I absolutely loved this book. The first page just grabs you in and it is impossible to stop thinking about the book until you have read the last page, even then, it may be hard to get this book out of your mind. I even had to read the historical note, authors note, and dictionary because I hated the fact that this book was over. It's the sort of book that you have to read because it is so amazing but at the same time, you hate the fact that the more you read it, the closer you are to the ending...more
Miss GP
I've read Michelle Moran's previous novels and enjoyed them, but I always felt they were just a little bit lacking here and there, and generally gave them a four-star rating. With Madame Tussaud, though, Moran has reached a whole new level in her historical fiction writing. This is by far her best novel. Not only is it a page-turner and well-written, but it's meticulously researched. If you're a fan of historical fiction and have any interest in this time period, I highly recommend picking up a...more
Florence (Lefty) MacIntosh
Boring, I didn’t even finish it which is extremely rare for me as I’m an optimistic reader, always hoping a book will get better once the story develops. This one just didn’t. This is the 1st novel I’ve read by Michelle Moran and I'm seeing high praise for this author in other reviews; Perhaps someone will recommend to me to another one of her books? I’d certainly give her another try as I do love historical fiction.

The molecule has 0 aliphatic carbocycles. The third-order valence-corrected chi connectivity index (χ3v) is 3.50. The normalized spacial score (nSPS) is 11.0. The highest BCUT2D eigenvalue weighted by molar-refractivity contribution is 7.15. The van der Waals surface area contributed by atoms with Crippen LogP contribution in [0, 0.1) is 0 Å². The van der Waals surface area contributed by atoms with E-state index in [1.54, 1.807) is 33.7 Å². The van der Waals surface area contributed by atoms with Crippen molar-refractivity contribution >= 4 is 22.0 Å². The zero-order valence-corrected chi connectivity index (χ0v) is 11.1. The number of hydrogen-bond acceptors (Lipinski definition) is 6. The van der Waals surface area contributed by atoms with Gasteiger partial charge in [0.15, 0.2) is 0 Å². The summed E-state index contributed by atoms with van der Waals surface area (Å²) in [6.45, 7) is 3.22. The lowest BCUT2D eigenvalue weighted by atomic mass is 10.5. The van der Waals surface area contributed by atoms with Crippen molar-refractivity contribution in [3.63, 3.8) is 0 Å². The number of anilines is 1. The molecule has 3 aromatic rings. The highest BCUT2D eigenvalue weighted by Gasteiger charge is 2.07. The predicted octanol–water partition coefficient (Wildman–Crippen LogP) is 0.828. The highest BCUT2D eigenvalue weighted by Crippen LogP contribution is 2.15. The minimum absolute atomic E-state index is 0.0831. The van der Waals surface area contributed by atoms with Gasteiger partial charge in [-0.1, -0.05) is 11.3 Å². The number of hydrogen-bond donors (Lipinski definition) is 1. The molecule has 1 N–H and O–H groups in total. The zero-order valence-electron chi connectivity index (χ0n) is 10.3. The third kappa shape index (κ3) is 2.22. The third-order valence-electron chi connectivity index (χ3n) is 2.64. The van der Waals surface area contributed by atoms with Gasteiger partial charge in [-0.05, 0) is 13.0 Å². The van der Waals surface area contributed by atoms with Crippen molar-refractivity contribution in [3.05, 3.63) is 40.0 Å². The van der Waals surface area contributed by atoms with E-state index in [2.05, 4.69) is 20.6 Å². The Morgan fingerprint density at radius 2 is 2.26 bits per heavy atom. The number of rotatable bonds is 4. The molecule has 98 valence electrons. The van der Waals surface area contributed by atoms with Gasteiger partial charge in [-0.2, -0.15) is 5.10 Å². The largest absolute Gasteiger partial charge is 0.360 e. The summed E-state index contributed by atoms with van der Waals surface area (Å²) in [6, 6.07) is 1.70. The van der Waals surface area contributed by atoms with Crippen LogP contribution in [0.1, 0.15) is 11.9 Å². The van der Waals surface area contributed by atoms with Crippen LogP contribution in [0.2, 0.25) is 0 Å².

Kristine Pratt
Whew! This one took me awhile to read but I'm glad I did. I don't think I've read anything on the French Revolution since Les Miserables, so this was good, in that it gave quite a different snapshot of things.

Marie is a fascinating character, straddling two world. Her 'uncle' Curtius has the right of it, supporting any and all sides with survival as the ultimate goal. Honestly, ideals are well and good but when there are so many eager to feed the guillotine caution in expressing any and all vie...more
Isis
Anachronisms and historical inaccuracies have been a big problem in Moran’s past novels, and Madame Tussaud has a scattered few, none that are too major, but just enough to take away from that feeling of authenticity that all historical novelists must strive for, and they do feel quite odd in the novel’s setting. In terms of anachronisms, I caught characters using all-too modern vernacular on a couple of occasions, fortunately nothing too bad. For the most part, the niggles stayed that way, alth...more